The journals with the most pharmads published fewer major articles (0.08 per issue) about DS than the middle pharmads journals (0.21) (P<0.05); the middle pharmads journals published fewer major DS articles per issue (0.21) than those with the fewest pharmads (0.43), (P<0.05). The difference in major DS articles between journals with the most pharmads and fewest pharmads was most significant (P<0.01).

The DS written about most often in the medical journals were folate and other B vitamins, caffeinated beverages (it is questionable whether such beverages actually qualify as DS), calcium and vitamin D, iron, and essential fatty acids such as omega-3 fatty acids.

Safety concerns were raised less often in clinical trials or cohort studies than in other articles. Concerns about unsafe DS were cited in 1/44 (2%) clinical trials or cohort studies versus 3/34 (8.8%, though the article states 10%) of editorials or reviews and 20/177 (11%) of other types of articles. More journals with the most pharmads (67%) were significantly likely to publish major articles concluding that DS were unsafe than journals with middle (7%) or fewest (4%) pharmads (P<0.005).

In the 10 primary journals, 68 of 254 (26%) articles about DS concluded they were ineffective; only 10 of these articles were clinical trials or cohort studies. Conclusions about ineffective DS were less common in journals with fewest pharmads (27%) than in journals with more pharmads (34%); the differences were not significant.

In the three CAM journals, the number of total ads ranged from 5.7 to 24 pages per issue, with no ads for prescription pharmaceuticals found in those journals. The number of pages of DS ads ranged from 0 to 12.3, with an overall average of 5.5 per issue. Not surprisingly, the CAM journals had significantly more articles about DS than any group of the primary journals (P<0.01). The CAM journals published more than twice as many clinical trials or cohort studies as the general medical journals with the fewest pharmads (0.5 vs. 0.22 per issue); the number of major articles per issue was significantly higher among CAM journals (0.86) than among the regular journals with the fewest ads (0.43) (P<0.05). The authors report that although CAM journals published more original science about DS, the proportion of major articles concluding that DS were unsafe or ineffective was not significantly different from general journals with middle or fewest pharmads.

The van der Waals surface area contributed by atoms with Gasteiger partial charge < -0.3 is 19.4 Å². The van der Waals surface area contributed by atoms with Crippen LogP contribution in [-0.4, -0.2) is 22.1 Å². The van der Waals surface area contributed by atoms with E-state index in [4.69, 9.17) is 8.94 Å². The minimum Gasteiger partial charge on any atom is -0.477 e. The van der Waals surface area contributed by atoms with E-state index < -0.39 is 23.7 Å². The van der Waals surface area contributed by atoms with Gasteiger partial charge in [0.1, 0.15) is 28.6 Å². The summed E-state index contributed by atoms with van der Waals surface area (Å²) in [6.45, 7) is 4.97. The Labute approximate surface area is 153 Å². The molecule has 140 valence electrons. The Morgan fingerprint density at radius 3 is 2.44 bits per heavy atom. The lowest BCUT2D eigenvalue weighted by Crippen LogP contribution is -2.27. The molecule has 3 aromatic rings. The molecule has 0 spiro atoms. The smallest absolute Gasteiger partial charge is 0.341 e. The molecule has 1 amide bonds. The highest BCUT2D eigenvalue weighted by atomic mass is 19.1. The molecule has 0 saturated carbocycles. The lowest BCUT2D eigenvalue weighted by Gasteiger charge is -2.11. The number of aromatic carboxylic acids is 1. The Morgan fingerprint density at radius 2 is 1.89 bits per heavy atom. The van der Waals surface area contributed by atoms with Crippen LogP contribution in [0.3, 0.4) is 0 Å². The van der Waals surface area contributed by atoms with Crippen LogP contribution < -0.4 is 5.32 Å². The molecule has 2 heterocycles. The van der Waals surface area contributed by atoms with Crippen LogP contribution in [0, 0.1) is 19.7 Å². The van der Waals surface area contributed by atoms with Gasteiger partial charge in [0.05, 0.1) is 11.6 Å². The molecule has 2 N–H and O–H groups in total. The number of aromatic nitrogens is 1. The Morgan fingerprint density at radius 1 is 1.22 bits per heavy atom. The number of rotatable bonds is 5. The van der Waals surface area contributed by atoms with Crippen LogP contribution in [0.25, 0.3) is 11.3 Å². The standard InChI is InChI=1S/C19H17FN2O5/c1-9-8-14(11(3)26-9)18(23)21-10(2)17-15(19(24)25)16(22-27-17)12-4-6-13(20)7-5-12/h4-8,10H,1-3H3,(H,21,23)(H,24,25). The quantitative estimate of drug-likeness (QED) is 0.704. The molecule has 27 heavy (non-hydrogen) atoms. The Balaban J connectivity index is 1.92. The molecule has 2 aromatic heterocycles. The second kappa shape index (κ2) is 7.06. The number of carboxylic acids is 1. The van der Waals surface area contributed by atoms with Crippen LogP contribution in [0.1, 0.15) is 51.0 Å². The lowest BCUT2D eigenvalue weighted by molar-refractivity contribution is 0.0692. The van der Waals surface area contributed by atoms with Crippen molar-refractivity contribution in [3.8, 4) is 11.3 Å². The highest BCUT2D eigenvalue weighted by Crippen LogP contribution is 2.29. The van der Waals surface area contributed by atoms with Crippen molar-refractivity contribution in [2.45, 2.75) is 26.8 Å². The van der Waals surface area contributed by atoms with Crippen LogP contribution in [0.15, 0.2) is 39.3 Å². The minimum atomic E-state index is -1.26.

These results support the authors’ hypothesis that pharmaceutical advertising biases journals against publishing articles on DS and in publishing more articles that DS are unsafe. The results are consistent with substantial research suggesting that advertising influences behavior.

According to the authors, this study was limited by the fact that it included the American library version of only a few clinical medical journals. The secondary analysis of CAM journals could have been strengthened by a larger sample of more diverse CAM publications. In addition, this study did not survey journal editors about the number of submissions of different types of articles they receive or how they decide which ones to include. Also, according to the authors, this study used the number of issues per journal as the study denominator rather than the total number of articles per issue; future studies could use the number of articles per issue as the denominator to address the related question of whether journals with more advertising per issue also have fewer articles of all types and therefore fewer articles about DS.

An HerbalGram peer reviewer, who has extensive experience contributing to medical journals, has added that other potential confounders are that DS manufacturers might not be able to afford the cost of advertising in journals supported primarily by more lucrative pharmads. Further, they may have preferentially chosen to advertise in journals that are likely to be more receptive to the use of DS and perhaps provided more affordable advertising space as well, presuming that the audience of such journals are more open to the professional use of DS. Clearly, the reviewer writes, editors seem to preferentially publish about products (whether they be DS or pharma) that help support their publication and distribution costs.

—Shari Henson